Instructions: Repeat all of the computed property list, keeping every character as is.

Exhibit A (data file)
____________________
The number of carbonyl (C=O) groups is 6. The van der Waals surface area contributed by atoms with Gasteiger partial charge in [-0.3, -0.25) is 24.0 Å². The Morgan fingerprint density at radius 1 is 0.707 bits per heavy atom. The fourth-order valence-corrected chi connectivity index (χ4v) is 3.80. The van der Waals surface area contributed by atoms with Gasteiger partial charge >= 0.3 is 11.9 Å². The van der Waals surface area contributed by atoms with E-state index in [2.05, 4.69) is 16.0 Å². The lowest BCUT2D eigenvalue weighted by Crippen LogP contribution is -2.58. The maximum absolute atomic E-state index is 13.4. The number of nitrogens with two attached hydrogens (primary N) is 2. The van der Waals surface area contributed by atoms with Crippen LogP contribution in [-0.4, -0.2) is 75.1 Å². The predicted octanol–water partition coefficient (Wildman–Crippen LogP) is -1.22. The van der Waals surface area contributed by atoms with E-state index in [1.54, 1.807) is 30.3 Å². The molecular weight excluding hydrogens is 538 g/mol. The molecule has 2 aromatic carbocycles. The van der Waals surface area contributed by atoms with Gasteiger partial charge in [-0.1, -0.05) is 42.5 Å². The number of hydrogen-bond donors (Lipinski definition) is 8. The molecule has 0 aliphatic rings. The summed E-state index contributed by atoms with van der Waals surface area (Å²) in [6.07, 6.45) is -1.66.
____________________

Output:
The number of carbonyl (C=O) groups is 6. The van der Waals surface area contributed by atoms with Gasteiger partial charge in [-0.3, -0.25) is 24.0 Å². The Morgan fingerprint density at radius 1 is 0.707 bits per heavy atom. The fourth-order valence-corrected chi connectivity index (χ4v) is 3.80. The van der Waals surface area contributed by atoms with Gasteiger partial charge >= 0.3 is 11.9 Å². The van der Waals surface area contributed by atoms with E-state index in [2.05, 4.69) is 16.0 Å². The lowest BCUT2D eigenvalue weighted by Crippen LogP contribution is -2.58. The maximum absolute atomic E-state index is 13.4. The number of nitrogens with two attached hydrogens (primary N) is 2. The van der Waals surface area contributed by atoms with Crippen LogP contribution in [-0.4, -0.2) is 75.1 Å². The predicted octanol–water partition coefficient (Wildman–Crippen LogP) is -1.22. The van der Waals surface area contributed by atoms with E-state index in [1.54, 1.807) is 30.3 Å². The molecular weight excluding hydrogens is 538 g/mol. The molecule has 2 aromatic carbocycles. The van der Waals surface area contributed by atoms with Gasteiger partial charge in [-0.1, -0.05) is 42.5 Å². The number of hydrogen-bond donors (Lipinski definition) is 8. The molecule has 0 aliphatic rings. The summed E-state index contributed by atoms with van der Waals surface area (Å²) in [6.07, 6.45) is -1.66.